Nematode Management in the Strawberry Fields of Southern Spain
(1) Background: Spain is the sixth strawberry producer in the world, with about 6500 ha producing more than 350,000 tons, and an annual commercial value about 390 million €. Stunted and dead strawberry plants are frequently associated with plant-parasitic nematodes, but nematode diseases have not been characterized to date in the country. (2) Methods: A poll on the perception of the impact of nematodes on strawberry production was carried out by face-to-face interviews with farm advisors. In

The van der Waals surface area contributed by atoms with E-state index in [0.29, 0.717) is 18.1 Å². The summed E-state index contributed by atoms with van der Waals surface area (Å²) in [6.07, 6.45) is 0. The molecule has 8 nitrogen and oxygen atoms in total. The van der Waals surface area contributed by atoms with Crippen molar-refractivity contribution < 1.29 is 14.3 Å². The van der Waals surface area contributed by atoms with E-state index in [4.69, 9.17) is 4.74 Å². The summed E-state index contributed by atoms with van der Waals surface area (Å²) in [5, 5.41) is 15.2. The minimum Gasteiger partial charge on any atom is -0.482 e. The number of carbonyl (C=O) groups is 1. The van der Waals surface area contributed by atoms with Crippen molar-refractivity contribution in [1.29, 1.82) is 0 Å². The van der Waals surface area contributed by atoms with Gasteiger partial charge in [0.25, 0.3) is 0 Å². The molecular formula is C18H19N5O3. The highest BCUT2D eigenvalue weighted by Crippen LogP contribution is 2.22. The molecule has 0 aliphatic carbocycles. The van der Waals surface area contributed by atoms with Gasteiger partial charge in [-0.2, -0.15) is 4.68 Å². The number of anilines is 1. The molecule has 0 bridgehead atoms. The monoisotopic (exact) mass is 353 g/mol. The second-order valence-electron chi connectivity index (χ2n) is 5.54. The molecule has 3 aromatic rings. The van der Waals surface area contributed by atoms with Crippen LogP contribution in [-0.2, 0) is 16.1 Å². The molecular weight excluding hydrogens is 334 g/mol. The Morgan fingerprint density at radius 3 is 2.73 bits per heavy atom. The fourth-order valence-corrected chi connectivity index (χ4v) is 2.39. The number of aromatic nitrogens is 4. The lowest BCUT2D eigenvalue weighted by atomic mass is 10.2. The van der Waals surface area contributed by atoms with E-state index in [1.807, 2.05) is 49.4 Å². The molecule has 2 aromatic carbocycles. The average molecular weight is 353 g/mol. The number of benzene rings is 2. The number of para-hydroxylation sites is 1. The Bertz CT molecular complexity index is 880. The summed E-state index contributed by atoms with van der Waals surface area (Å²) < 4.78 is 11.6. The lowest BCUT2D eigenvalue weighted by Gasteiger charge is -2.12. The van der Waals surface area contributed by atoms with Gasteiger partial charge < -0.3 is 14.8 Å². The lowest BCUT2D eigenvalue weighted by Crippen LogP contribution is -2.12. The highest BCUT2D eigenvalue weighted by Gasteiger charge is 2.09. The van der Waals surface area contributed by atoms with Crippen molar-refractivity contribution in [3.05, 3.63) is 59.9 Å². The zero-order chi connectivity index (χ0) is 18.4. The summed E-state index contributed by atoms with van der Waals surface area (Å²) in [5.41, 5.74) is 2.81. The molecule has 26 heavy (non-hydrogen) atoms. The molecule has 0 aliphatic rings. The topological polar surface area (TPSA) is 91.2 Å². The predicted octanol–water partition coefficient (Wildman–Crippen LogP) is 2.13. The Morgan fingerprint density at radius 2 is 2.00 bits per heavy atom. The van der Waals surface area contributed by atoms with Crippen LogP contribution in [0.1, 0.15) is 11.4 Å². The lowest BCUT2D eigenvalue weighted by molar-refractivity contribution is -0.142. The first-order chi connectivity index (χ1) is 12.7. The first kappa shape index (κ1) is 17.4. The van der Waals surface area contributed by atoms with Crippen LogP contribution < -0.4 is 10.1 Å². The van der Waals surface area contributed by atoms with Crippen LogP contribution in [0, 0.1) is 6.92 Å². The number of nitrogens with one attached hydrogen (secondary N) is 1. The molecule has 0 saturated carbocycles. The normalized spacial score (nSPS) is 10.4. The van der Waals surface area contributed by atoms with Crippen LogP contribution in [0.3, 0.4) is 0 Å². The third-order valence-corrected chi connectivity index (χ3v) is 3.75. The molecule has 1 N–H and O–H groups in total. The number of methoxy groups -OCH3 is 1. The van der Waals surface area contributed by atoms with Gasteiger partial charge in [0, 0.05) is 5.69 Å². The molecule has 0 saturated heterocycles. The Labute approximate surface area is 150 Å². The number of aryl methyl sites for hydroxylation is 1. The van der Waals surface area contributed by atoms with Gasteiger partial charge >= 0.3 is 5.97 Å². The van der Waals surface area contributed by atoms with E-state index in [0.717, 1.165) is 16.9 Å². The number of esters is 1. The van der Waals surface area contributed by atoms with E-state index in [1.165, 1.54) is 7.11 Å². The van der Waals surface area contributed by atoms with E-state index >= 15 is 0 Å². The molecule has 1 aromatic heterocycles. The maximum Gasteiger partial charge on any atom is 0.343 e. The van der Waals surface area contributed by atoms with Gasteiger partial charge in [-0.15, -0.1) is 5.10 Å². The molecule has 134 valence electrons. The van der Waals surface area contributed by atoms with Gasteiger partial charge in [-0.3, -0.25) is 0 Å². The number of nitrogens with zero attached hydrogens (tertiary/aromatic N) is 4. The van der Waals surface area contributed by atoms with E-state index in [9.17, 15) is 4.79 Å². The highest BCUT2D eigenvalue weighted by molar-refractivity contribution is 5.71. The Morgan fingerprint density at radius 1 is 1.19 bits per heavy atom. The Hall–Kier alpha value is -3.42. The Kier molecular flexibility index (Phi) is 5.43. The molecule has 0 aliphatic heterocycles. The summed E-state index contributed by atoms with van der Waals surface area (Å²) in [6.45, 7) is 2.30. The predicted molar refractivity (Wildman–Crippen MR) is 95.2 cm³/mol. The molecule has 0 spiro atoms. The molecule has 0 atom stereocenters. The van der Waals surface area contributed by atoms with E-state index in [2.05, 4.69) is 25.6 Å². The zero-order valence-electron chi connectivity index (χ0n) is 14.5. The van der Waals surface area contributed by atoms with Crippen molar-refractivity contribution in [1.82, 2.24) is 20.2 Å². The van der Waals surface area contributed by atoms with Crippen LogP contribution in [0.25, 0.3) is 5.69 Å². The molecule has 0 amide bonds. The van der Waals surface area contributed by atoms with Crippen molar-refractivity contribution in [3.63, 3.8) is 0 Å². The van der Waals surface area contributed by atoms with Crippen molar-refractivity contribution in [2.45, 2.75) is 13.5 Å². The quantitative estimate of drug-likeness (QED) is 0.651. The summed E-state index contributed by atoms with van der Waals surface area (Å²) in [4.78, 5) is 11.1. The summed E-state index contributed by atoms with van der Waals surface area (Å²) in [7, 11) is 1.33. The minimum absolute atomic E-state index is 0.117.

... ition, nematological field surveys were carried out at the end of the growing season in 2017 and 2018 to determine prevalence and abundance of plant-parasitic nematodes in strawberry crops. The host suitability to Meloidogyne hapla of seventeen strawberry cultivars and the tolerance limit to M. hapla at progressively higher initial population densities (Pi) were assessed in pot experiments in a growth chamber. Comparison of the relative efficacies of several soil disinfestation methods in controlling nematode populations (M. hapla and Pratylenchus penetrans) was carried out in experimental field trials for twelve consecutive years. (3) Results: Meloidogyne spp., Pratylenchus penetrans, and Hemicycliophora spp. were the main plant-parasitic nematodes in the strawberry fields in South Spain. Root-knot nematodes were found in 90% of the fields, being M. hapla the most prevalent species (71% of the fields). A tolerance limit of 0.2 M. hapla juveniles per g of soil was estimated for strawberry, and currently cropped strawberry cultivars did not show resistance to M. hapla. Nematode population densities were reduced by more than 70% by soil fumigation with 1,3-dichloropropene, dazomet, dimethyl-disulfide, and methyl iodide. The efficacy of metam-sodium in reducing nematode populations was about 50% and that of chloropicrin, furfural, and sodium-azide, less than 40%. Combination of solarization with organic manures (biosolarization) reduced soil nematode populations by 68–73%. (4) Conclusions: Plant-parasitic nematodes (Meloidogyne, Pratylenchus, and Hemicycliophora) are widely distributed in the strawberry fields of Southern Spain. Strawberry is a poor host for M. hapla with a tolerance limit of 0.2 J2 per g of soil, and low population increases in cropping cycles of 7–8 months. Strawberry cultivars show a range of susceptibility and tolerance to M. hapla, but no resistance is found. Nematodes are effectively controlled by chemical fumigation of soils, but soil biosolarization is equally effective, and therefore, can be proposed as a sustainable alternative for pathogen control in strawberry cultivation.